Optimization and geophysical inverse problems Page: 8 of 37
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Because o can vary over extremely large ranges in the earth, it is common to write -(z) = em(z)
and let m(z) represent the model parameter. The differential equation then becomes
dz2 E(z, w) + iwpem(z)E(z, w) = 0 , (3)
and the inverse problem is to solve for m(z) at all depths 0 < z < Z.
Problem 3 - Seismic Sounding
The third problem is one version of the type of hyperbolic second-order differential equations
that are common in seismology. Consider an earth in which the seismic velocities and density
vary only as a function of depth z. Then the elastodynamic equations of motion in the frequency-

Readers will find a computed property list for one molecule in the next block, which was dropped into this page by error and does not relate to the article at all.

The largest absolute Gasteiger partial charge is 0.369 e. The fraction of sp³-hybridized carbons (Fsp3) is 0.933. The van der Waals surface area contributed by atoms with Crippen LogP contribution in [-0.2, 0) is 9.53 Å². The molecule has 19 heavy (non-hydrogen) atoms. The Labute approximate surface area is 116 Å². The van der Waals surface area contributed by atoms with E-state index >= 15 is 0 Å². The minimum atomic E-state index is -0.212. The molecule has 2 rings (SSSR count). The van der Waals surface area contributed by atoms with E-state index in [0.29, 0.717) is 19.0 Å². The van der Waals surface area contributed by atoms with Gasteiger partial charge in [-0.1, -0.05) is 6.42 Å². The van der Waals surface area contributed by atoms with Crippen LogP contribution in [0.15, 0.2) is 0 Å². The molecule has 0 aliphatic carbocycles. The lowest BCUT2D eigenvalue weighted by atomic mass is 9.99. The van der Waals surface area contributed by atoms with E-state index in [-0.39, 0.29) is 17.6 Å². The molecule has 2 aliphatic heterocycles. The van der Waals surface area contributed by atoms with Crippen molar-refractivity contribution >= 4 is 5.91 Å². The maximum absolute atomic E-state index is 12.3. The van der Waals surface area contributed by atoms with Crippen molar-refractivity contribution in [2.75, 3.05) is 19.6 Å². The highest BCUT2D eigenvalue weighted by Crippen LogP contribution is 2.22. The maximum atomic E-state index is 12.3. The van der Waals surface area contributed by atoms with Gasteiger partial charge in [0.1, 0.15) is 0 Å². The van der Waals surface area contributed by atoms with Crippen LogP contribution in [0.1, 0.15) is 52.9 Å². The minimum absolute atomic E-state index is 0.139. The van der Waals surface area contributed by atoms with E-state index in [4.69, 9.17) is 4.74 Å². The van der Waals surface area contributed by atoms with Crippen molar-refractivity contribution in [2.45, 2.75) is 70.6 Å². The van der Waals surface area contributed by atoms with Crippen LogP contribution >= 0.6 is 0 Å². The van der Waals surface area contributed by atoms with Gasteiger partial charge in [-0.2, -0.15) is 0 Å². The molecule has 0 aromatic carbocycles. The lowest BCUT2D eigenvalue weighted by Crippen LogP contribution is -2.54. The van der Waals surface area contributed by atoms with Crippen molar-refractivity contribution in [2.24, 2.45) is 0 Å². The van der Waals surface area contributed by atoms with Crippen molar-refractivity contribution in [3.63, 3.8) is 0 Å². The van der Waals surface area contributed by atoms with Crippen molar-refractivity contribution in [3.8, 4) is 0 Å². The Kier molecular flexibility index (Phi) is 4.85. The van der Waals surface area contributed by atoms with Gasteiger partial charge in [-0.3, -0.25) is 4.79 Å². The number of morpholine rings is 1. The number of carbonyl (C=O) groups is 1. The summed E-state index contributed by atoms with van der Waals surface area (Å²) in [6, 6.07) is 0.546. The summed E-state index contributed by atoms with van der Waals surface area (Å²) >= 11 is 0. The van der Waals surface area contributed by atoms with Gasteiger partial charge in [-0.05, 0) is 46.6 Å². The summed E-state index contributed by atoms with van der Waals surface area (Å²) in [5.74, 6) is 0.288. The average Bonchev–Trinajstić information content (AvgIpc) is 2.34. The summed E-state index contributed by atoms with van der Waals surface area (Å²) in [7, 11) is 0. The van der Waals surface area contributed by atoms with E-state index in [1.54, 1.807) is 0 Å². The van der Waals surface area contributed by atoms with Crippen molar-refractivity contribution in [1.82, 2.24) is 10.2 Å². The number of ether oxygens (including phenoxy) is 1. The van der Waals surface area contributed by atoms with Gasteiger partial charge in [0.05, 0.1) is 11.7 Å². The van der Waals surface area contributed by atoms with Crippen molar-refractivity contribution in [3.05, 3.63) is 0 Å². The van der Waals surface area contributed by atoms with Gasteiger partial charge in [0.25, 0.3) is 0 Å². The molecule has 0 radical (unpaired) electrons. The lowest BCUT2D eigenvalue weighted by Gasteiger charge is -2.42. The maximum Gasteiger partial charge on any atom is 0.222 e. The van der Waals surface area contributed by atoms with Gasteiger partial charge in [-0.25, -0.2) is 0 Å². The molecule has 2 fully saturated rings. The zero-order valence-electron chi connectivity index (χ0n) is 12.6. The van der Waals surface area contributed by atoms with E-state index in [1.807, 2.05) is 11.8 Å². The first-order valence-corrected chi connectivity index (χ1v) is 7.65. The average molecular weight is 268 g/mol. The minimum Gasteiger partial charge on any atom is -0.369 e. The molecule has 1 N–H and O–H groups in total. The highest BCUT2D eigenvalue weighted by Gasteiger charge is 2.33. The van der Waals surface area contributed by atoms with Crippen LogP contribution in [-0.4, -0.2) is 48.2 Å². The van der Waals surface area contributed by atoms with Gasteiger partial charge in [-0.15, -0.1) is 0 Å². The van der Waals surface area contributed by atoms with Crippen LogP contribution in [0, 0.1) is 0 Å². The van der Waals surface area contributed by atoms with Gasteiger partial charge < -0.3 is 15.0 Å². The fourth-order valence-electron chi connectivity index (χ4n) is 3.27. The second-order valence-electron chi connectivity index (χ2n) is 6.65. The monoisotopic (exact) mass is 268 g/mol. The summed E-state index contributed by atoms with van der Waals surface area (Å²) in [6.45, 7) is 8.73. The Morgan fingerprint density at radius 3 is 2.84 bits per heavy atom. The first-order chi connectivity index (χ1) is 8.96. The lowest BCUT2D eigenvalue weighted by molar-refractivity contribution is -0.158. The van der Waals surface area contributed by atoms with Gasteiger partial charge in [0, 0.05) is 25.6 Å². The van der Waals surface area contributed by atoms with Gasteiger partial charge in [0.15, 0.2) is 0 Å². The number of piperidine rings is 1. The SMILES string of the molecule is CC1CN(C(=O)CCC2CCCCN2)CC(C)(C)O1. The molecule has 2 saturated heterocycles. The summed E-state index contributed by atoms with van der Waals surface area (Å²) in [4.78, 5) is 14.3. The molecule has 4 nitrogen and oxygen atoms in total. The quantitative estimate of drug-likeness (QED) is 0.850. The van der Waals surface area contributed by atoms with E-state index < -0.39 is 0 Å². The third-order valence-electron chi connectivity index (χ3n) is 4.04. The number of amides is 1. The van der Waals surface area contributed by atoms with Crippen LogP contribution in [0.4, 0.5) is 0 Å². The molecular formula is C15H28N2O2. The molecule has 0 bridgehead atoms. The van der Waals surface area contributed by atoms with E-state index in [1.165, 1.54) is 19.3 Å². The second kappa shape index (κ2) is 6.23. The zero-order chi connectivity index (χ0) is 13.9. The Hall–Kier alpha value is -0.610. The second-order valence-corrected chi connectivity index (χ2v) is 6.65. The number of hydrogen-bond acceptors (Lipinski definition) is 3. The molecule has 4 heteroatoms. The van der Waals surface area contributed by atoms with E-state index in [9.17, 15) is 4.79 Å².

slowness domain can be put in the form
dz v(w, p, z) = w A(p, z) v(w, p, z)+ f(w, p) , (4)
w is angular frequency in units of radians s-1,
p is horizontal slowness of the wave in units of s m-
z is depth below the surface of the earth in units of m,
v(w, p, z) is the displacement-stress vector v = [uz, uX, rzz/w, Tzx/W]T
A(p, z) is a matrix depending upon the material properties of the medium,
P (z)+2(z2) A(z)+2 (z) 0
A(p, z) = -p 0 0 1 (5)
-p(z) 0 0 p
S P2'Y(z) - P(z) -Pz +(2 z) 0
-y(z) = 4p(z) ,~)+yz
A(z) + 2P(z)
A(z) and lt(z) are elastic constants in units of kg m-1 s-2,
p(z) is the density in units of kg m3,
f(w,p) is the source vector that acts at the depth zs,
f(w, p) = .( (0
f (w, p)/w
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Barhen, J.; Berryman, J.G.; Borcea, L.; Dennis, J.; de Groot-Hedlin, C.; Gilbert, F. et al. Optimization and geophysical inverse problems, report, October 1, 2000; Berkeley, California. (digital.library.unt.edu/ark:/67531/metadc901685/m1/8/: accessed January 21, 2019), University of North Texas Libraries, Digital Library, digital.library.unt.edu; crediting UNT Libraries Government Documents Department.